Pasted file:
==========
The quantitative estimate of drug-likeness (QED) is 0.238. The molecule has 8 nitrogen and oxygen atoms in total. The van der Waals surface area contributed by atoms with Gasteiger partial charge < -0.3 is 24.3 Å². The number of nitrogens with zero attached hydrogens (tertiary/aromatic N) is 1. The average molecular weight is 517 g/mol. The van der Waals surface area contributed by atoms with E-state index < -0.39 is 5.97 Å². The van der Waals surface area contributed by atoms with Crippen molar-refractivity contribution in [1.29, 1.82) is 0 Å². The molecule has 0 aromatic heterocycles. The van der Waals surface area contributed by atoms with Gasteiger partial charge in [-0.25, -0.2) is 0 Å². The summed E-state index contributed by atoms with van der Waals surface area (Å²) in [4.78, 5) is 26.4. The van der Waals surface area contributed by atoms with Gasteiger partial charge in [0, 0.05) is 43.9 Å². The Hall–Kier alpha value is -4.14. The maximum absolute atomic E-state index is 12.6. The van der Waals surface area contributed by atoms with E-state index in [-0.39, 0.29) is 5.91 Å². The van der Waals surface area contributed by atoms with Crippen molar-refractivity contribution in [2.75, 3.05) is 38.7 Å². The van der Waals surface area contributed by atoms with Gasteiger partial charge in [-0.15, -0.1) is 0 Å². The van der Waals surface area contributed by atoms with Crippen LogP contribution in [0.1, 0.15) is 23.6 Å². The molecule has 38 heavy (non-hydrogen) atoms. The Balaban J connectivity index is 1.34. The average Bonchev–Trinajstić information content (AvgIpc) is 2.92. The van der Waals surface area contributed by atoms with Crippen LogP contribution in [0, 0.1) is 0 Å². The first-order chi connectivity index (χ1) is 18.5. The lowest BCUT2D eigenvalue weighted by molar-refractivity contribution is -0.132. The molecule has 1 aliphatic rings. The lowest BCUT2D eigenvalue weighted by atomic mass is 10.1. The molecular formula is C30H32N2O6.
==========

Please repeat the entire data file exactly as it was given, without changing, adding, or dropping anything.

The quantitative estimate of drug-likeness (QED) is 0.238. The molecule has 8 nitrogen and oxygen atoms in total. The van der Waals surface area contributed by atoms with Gasteiger partial charge < -0.3 is 24.3 Å². The number of nitrogens with zero attached hydrogens (tertiary/aromatic N) is 1. The average molecular weight is 517 g/mol. The van der Waals surface area contributed by atoms with E-state index < -0.39 is 5.97 Å². The van der Waals surface area contributed by atoms with Crippen molar-refractivity contribution in [1.29, 1.82) is 0 Å². The molecule has 0 aromatic heterocycles. The van der Waals surface area contributed by atoms with Gasteiger partial charge in [-0.25, -0.2) is 0 Å². The summed E-state index contributed by atoms with van der Waals surface area (Å²) in [4.78, 5) is 26.4. The van der Waals surface area contributed by atoms with Gasteiger partial charge in [0, 0.05) is 43.9 Å². The Hall–Kier alpha value is -4.14. The maximum absolute atomic E-state index is 12.6. The van der Waals surface area contributed by atoms with E-state index in [-0.39, 0.29) is 5.91 Å². The van der Waals surface area contributed by atoms with Crippen molar-refractivity contribution in [2.75, 3.05) is 38.7 Å². The van der Waals surface area contributed by atoms with Gasteiger partial charge in [-0.15, -0.1) is 0 Å². The van der Waals surface area contributed by atoms with Crippen LogP contribution in [0.1, 0.15) is 23.6 Å². The molecule has 38 heavy (non-hydrogen) atoms. The Balaban J connectivity index is 1.34. The average Bonchev–Trinajstić information content (AvgIpc) is 2.92. The van der Waals surface area contributed by atoms with Crippen LogP contribution in [0, 0.1) is 0 Å². The first-order chi connectivity index (χ1) is 18.5. The lowest BCUT2D eigenvalue weighted by molar-refractivity contribution is -0.132. The molecule has 1 aliphatic rings. The lowest BCUT2D eigenvalue weighted by atomic mass is 10.1. The molecular formula is C30H32N2O6.